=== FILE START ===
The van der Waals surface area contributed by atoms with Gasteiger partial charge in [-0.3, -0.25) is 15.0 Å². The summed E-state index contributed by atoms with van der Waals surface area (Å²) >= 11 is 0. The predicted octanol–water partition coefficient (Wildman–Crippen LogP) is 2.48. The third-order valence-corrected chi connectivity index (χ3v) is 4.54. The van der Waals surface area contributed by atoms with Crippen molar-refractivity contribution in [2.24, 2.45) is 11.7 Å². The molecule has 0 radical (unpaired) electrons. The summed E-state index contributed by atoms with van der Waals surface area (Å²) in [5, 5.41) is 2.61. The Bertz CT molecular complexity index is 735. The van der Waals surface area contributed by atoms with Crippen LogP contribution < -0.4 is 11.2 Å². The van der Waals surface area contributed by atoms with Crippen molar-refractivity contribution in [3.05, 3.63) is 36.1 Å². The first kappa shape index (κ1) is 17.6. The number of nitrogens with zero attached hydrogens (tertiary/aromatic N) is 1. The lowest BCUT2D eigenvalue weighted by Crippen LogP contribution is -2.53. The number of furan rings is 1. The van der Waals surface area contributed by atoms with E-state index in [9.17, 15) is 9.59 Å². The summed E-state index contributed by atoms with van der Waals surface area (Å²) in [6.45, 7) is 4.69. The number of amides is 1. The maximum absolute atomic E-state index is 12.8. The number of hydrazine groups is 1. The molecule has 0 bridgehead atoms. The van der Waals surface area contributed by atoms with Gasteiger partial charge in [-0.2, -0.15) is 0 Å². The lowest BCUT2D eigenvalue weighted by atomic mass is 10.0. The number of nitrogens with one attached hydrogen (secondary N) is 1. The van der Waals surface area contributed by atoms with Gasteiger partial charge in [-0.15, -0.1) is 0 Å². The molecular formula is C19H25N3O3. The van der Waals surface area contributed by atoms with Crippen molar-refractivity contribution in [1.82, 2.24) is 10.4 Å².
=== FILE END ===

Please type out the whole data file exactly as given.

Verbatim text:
The van der Waals surface area contributed by atoms with Gasteiger partial charge in [-0.3, -0.25) is 15.0 Å². The summed E-state index contributed by atoms with van der Waals surface area (Å²) >= 11 is 0. The predicted octanol–water partition coefficient (Wildman–Crippen LogP) is 2.48. The third-order valence-corrected chi connectivity index (χ3v) is 4.54. The van der Waals surface area contributed by atoms with Crippen molar-refractivity contribution in [2.24, 2.45) is 11.7 Å². The molecule has 0 radical (unpaired) electrons. The summed E-state index contributed by atoms with van der Waals surface area (Å²) in [5, 5.41) is 2.61. The Bertz CT molecular complexity index is 735. The van der Waals surface area contributed by atoms with Crippen LogP contribution < -0.4 is 11.2 Å². The van der Waals surface area contributed by atoms with Crippen molar-refractivity contribution in [3.05, 3.63) is 36.1 Å². The first kappa shape index (κ1) is 17.6. The number of nitrogens with zero attached hydrogens (tertiary/aromatic N) is 1. The lowest BCUT2D eigenvalue weighted by Crippen LogP contribution is -2.53. The number of furan rings is 1. The van der Waals surface area contributed by atoms with E-state index in [9.17, 15) is 9.59 Å². The summed E-state index contributed by atoms with van der Waals surface area (Å²) in [6.45, 7) is 4.69. The number of amides is 1. The maximum absolute atomic E-state index is 12.8. The number of hydrazine groups is 1. The molecule has 0 bridgehead atoms. The van der Waals surface area contributed by atoms with Gasteiger partial charge in [-0.2, -0.15) is 0 Å². The lowest BCUT2D eigenvalue weighted by atomic mass is 10.0. The number of nitrogens with one attached hydrogen (secondary N) is 1. The van der Waals surface area contributed by atoms with Gasteiger partial charge in [-0.15, -0.1) is 0 Å². The molecular formula is C19H25N3O3. The van der Waals surface area contributed by atoms with Crippen molar-refractivity contribution in [1.82, 2.24) is 10.4 Å².